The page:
Is pulling out safe?
Originally Published: May 16, 1997 - Last Updated / Reviewed On: May 30, 2014
My girlfriend and I have begun having sex recently. The first few times we did, we used condoms. Lately, we haven't. I always pull out before I come. Is this still safe? Is it safe to re-enter after this? Someone told me that if we don't want to use a condom, we should use a spermicide. Is this safe by itself? I appreciate all that help. Thanx.
Let's first clarify what you are trying to prevent: sexually transmitted infections (STIs), pregnancy, or both? In the case of STIs, the answer is a resounding NO! Pulling out, or withdrawal, isn’t an effective method of STI prevention because most disease-causing microorganisms don’t depend on ejaculation for transmission. A condom will only help prevent the spread of STIs if you put it on before sex and leave it on the entire time you are having sex.
If both of you have been tested before you started having sex with each other, you may not be concerned about STIs. If you haven't been tested you may want to consider doing so. Students at Columbia can make an appointment by contacting Medical Services (Morningside) or the Student Health Service (CUMC). Columbia students may also take advantage of confidential HIV testing and counseling through the Gay Health Advocacy Project (GHAP). If you're not at Columbia, you can visit your health care provider or a health center such as Planned Parenthood for STI testing and related services.
As a primary means of pregnancy prevention, withdrawal has several disadvantages. First, there's the pre-ejaculatory fluid on which the withdrawal method has no effect since it's released well before you ejaculate. Pre-ejaculate itself doesn't contain sperm, however it may pick up sperm left in the urethra from a previous ejaculation, and thus, re-inserting your penis after ejaculation (outside of the vagina) does present a risk of pregnancy. Next, and what perhaps has even more of an impact on the effectiveness of the method, is the issue of consistency and self-control. Can you use the withdrawal method correctly and consistently (pulling out prior to ejaculation) each time you have sex? If not, then you might want to think about whether this method is right for you. Of course, you do have the option of emergency contraception.
Withdrawal does have its advantages. It's free and always available. Second, no side effects are associated with this form of contraception. The estimated failure rate for typical use is around 22 percent. When practiced perfectly, some researchers estimate the failure rate to be around 4 percent. This means 4 to 22 women out of every 100 who use withdrawal as their contraceptive method get pregnant.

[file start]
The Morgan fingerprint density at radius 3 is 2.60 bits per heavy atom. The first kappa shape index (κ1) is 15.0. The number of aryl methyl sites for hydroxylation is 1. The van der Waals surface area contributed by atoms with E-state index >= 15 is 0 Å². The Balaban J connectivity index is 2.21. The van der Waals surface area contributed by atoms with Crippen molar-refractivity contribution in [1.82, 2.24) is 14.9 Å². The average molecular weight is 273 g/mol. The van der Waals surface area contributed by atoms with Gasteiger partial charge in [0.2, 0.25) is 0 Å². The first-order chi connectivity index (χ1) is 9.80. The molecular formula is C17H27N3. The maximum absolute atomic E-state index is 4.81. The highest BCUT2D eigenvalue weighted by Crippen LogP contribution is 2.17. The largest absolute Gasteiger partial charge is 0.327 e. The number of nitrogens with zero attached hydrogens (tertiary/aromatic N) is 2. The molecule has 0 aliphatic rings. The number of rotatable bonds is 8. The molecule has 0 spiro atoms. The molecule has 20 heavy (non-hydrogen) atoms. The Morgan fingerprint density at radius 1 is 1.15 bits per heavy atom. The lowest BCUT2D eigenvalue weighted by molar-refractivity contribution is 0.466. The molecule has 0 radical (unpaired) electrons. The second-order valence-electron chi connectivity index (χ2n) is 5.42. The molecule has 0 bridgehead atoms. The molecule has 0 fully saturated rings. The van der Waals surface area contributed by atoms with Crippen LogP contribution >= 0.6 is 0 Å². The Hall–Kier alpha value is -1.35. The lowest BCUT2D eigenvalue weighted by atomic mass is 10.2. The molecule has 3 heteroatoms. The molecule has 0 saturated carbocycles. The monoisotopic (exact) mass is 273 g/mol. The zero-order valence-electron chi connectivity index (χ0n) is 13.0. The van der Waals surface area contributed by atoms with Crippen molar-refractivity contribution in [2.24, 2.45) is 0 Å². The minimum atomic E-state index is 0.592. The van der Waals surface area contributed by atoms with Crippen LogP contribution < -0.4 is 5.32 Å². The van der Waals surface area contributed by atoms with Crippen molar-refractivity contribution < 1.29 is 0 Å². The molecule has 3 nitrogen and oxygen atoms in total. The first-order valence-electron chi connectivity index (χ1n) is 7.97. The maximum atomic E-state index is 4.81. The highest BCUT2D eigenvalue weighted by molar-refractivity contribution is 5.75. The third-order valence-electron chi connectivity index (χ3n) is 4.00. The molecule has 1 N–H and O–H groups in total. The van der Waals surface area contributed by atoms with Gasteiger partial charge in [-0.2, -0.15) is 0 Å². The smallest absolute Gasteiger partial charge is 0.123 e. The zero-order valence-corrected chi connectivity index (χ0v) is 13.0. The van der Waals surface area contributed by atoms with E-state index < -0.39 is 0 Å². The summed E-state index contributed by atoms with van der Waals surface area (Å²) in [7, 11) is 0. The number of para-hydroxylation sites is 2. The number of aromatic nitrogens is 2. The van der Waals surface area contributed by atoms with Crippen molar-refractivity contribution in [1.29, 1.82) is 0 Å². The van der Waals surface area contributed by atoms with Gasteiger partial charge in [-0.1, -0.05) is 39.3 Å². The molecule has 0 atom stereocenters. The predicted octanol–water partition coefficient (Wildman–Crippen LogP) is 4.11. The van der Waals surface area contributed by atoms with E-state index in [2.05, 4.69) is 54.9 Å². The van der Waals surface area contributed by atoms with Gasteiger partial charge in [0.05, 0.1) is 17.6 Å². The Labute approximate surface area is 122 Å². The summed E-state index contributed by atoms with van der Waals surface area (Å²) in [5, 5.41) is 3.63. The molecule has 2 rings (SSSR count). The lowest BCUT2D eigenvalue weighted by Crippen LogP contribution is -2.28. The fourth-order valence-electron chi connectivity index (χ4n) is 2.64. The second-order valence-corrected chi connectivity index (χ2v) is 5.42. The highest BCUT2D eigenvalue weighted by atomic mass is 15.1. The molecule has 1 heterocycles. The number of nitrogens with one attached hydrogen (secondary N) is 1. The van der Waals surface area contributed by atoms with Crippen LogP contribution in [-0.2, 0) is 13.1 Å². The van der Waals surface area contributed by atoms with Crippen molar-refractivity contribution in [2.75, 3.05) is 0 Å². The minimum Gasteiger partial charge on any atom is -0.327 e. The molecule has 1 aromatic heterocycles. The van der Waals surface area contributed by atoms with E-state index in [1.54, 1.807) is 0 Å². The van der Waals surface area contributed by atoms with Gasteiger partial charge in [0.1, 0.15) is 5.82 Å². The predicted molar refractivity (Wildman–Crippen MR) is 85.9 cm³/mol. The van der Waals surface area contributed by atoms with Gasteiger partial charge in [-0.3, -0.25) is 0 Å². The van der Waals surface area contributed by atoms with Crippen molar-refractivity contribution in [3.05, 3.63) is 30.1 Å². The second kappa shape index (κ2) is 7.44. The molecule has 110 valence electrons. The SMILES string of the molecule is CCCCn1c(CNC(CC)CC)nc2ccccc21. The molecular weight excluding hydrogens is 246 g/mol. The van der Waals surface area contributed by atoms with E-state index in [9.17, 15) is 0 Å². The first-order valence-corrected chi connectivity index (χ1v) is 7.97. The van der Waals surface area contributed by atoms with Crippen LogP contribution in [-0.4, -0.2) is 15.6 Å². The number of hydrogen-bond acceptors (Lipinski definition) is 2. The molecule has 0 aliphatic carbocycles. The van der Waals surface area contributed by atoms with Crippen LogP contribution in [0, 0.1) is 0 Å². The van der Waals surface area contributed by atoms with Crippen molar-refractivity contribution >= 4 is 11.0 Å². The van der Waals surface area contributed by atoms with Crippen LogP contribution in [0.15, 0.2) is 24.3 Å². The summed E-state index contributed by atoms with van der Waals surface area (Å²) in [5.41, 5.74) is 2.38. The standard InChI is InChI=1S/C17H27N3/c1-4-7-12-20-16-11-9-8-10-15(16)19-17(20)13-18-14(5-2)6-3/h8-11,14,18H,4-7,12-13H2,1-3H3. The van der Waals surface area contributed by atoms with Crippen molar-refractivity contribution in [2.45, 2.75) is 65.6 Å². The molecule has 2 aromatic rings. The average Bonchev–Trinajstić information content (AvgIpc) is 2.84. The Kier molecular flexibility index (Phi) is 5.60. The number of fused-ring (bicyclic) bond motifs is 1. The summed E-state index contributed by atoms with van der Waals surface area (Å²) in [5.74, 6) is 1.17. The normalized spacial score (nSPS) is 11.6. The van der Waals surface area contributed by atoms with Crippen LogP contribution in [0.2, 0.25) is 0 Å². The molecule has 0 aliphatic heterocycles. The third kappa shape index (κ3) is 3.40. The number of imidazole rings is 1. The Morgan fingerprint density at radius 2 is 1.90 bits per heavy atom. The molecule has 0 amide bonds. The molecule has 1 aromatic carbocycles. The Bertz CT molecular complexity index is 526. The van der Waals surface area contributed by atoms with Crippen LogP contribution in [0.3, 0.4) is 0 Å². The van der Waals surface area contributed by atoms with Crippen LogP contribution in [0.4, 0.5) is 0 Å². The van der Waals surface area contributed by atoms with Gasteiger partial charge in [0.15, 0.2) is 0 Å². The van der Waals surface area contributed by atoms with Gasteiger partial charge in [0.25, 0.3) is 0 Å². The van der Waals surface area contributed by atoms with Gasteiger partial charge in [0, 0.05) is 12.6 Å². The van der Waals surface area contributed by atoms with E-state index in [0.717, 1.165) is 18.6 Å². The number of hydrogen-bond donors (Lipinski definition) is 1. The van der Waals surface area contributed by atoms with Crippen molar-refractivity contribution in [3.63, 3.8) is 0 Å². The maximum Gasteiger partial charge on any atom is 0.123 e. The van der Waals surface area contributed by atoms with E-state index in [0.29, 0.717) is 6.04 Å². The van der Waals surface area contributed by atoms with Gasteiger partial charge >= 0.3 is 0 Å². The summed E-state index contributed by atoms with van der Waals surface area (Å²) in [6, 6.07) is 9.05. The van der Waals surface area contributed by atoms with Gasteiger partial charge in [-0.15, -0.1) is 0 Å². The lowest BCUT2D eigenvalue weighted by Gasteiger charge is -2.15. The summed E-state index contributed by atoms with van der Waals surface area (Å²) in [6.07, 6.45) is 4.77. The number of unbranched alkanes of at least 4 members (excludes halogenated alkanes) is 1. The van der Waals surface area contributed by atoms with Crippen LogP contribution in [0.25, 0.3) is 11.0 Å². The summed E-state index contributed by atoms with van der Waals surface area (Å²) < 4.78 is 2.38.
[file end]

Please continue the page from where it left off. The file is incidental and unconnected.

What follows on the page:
You also mentioned potentially using spermicides. Used alone, spermicides have one of the highest failure rates of all methods of birth control — between 18 to 28 percent — even higher than withdrawal! If pregnancy prevention is a primary concern for you and your partner, spermicide alone may not be the best contraceptive for you. However, you could use a spermicide in addition to withdrawal. The spermicide would offer a "back-up" in the event that you do not pull out in time. Most drug stores and pharmacies sell a variety of spermicides — you and your girlfriend may want to experiment with a few to find one that works best. Though spermicide is typically easy to use and find, it does have some potential downsides. Some women experience urinary tract infections (UTIs) due to the use of spermicides. Spermicides may also increase the risk of HIV transmission, because it can irritate the skin and make it easier for the virus to get into the body. If you (or your partner) discover that the use of spermicide irritates your skin, you may want to consider a different method of contraception.
If you haven't already, perhaps you and your girlfriend could talk about your concerns and work toward reaching a mutual decision on what form(s) of contraception and/or safer sex you both want to use. Besides the issue of STIs, it’s best to talk about how willing you are to risk having to deal with a pregnancy and what either of you would do if a pregnancy occurred. Withdrawal is definitely less effective than, say, the birth control pill. But, if both of you are okay and comfortable with the risk involved, then you may decide that withdrawal is a good method for the two of you. To make a decision like this, it’s helpful to have as much information as possible. Making a visit to your health care provider to further discuss your contraceptive options and choices may help you and your partner decide what will work best. For more information on contraceptive methods, check out the Contraception category in the Go Ask Alice! Sexual and Reproductive Health archive.